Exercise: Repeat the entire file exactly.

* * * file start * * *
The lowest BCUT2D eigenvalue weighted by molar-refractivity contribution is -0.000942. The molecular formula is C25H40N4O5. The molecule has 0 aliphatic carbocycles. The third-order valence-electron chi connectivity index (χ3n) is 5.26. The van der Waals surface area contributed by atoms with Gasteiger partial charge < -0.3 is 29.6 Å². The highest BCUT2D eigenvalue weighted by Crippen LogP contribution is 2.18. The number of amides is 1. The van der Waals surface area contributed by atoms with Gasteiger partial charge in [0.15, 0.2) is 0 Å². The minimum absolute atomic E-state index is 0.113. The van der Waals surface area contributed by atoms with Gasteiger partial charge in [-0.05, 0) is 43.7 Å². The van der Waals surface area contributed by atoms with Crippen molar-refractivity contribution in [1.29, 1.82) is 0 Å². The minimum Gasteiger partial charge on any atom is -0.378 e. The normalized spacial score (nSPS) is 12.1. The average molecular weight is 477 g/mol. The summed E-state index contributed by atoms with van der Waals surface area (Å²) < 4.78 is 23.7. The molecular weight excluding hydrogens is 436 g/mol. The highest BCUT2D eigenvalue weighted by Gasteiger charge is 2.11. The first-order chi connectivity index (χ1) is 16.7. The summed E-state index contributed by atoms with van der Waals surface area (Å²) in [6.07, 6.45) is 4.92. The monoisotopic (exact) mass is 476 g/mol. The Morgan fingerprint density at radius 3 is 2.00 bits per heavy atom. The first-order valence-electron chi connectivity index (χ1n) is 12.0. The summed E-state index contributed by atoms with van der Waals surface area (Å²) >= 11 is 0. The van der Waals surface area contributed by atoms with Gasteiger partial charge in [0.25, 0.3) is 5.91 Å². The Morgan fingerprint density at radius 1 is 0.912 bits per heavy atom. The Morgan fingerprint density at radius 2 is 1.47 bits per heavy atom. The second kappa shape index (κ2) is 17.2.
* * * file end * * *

The lowest BCUT2D eigenvalue weighted by molar-refractivity contribution is -0.000942. The molecular formula is C25H40N4O5. The molecule has 0 aliphatic carbocycles. The third-order valence-electron chi connectivity index (χ3n) is 5.26. The van der Waals surface area contributed by atoms with Gasteiger partial charge < -0.3 is 29.6 Å². The highest BCUT2D eigenvalue weighted by Crippen LogP contribution is 2.18. The number of amides is 1. The van der Waals surface area contributed by atoms with Gasteiger partial charge in [0.15, 0.2) is 0 Å². The minimum absolute atomic E-state index is 0.113. The van der Waals surface area contributed by atoms with Gasteiger partial charge in [-0.05, 0) is 43.7 Å². The van der Waals surface area contributed by atoms with Crippen molar-refractivity contribution in [1.29, 1.82) is 0 Å². The minimum Gasteiger partial charge on any atom is -0.378 e. The normalized spacial score (nSPS) is 12.1. The average molecular weight is 477 g/mol. The summed E-state index contributed by atoms with van der Waals surface area (Å²) < 4.78 is 23.7. The molecular weight excluding hydrogens is 436 g/mol. The highest BCUT2D eigenvalue weighted by Gasteiger charge is 2.11. The first-order chi connectivity index (χ1) is 16.7. The summed E-state index contributed by atoms with van der Waals surface area (Å²) in [6.07, 6.45) is 4.92. The monoisotopic (exact) mass is 476 g/mol. The Morgan fingerprint density at radius 3 is 2.00 bits per heavy atom. The first-order valence-electron chi connectivity index (χ1n) is 12.0. The summed E-state index contributed by atoms with van der Waals surface area (Å²) >= 11 is 0. The van der Waals surface area contributed by atoms with Gasteiger partial charge in [0.25, 0.3) is 5.91 Å². The Morgan fingerprint density at radius 1 is 0.912 bits per heavy atom. The Morgan fingerprint density at radius 2 is 1.47 bits per heavy atom. The second kappa shape index (κ2) is 17.2.